Because the causes of Essential Tremor are somewhat mysterious, figuring out the best diet for Essential Tremor can be quite the task. Though ET is not controllable, it is different from Parkinson’s and other diseases because it isn’t progressive like those Tremor problems. According to the NIH, deep brain stimulation can be used to help eliminate tremor triggers. Aside from DBS, there are dietary restrictions and rules that can help control tremors.
The best diet for essential tremor does not include caffeine and other stimulants. These elements can cause tremors to become worse for a period of time, and can overstimulate the muscles so tremors are overactive. Consuming very little alcohol will also help control ET. All of these things could cause the brain and muscles to be stimulated in ways that cause tremors.
The best diet for Essential Tremor could be considered a “Mediterranean diet”which is a way of eating that emphasizes fresh, unprocessed whole foods, olive oil, fish and nuts and a glass of wine with dinner. In a study done by the National Institutes of Health, the Mediterranean diet was actually found to help people with tremor. The top key points of the Mediterranean diet are (1) high intake of vegetables, legumes, fruits, cereals, fish, monounsaturated fatty acids, (2) low intake of saturated fatty acids, dairy products, meat and poultry, and (3) mild to moderate ethanol use. Because diets are not easy for most people, sticking to a strict diet is not necessary for ET, but can improve outlook of the condition. Making sure that you are eating a balanced diet is good for everyone, but can significantly reduce tremors and ET symptoms.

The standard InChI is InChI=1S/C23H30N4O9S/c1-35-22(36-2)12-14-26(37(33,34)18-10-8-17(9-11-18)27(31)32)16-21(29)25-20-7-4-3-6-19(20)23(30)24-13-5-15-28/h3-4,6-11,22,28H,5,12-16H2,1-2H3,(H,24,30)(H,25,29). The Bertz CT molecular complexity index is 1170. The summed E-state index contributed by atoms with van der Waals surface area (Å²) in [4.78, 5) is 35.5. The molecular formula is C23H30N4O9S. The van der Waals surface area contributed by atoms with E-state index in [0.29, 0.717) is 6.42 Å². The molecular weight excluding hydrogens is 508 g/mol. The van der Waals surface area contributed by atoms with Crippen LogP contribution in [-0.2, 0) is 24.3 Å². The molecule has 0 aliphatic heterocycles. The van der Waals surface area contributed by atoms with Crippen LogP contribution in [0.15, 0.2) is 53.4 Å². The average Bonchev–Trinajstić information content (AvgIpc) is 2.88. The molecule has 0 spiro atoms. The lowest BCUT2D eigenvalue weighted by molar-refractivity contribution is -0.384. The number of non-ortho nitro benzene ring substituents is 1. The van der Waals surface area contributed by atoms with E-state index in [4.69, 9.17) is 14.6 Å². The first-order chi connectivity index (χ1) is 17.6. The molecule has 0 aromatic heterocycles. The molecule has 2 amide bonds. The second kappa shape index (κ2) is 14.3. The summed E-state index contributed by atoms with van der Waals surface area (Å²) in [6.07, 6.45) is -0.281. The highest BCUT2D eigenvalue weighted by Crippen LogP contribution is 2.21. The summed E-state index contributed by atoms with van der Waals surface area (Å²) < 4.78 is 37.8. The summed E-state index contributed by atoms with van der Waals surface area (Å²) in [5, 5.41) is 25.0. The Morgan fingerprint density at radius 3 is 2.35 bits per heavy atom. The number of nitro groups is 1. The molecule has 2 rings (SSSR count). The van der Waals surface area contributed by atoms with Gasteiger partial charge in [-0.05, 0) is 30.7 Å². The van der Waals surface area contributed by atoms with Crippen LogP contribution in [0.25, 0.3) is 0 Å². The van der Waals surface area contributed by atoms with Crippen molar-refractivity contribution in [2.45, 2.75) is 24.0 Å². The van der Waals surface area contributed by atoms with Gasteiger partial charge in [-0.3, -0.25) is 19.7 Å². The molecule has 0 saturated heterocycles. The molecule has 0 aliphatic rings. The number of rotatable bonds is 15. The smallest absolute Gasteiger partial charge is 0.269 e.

In a diet study performed by Nikolaos Scarmeas and Elan D. Louis they compared ET sufferers who ate closer to a Mediterranean based diet and those who did not. After taking away gender, race and other factors, they found that higher adherence to the diet was in correlation with significantly lower odds of Essential Tremor.
As stated before, the cause of ET is not really understood. A better understanding of disease etiology and mechanisms has the potential to change and prevent a disorder that affects as much as 4% of the adult population across the globe. With genetic factors, nongenetic factors (e.g., toxins, dietary factors) likely play a role in the formation of this disease as well. A variety of toxic and dietary factors have been examined in Essential Tremor. It has recently been suggested that one of the possible mechanisms for cause of ET is neurodegeneration.So, it is reasonable to assume that environmental or dietary factors that play a role in other neurodegenerative diseases could be important for ET as well because of the nature of Essential Tremor and it’s symptoms.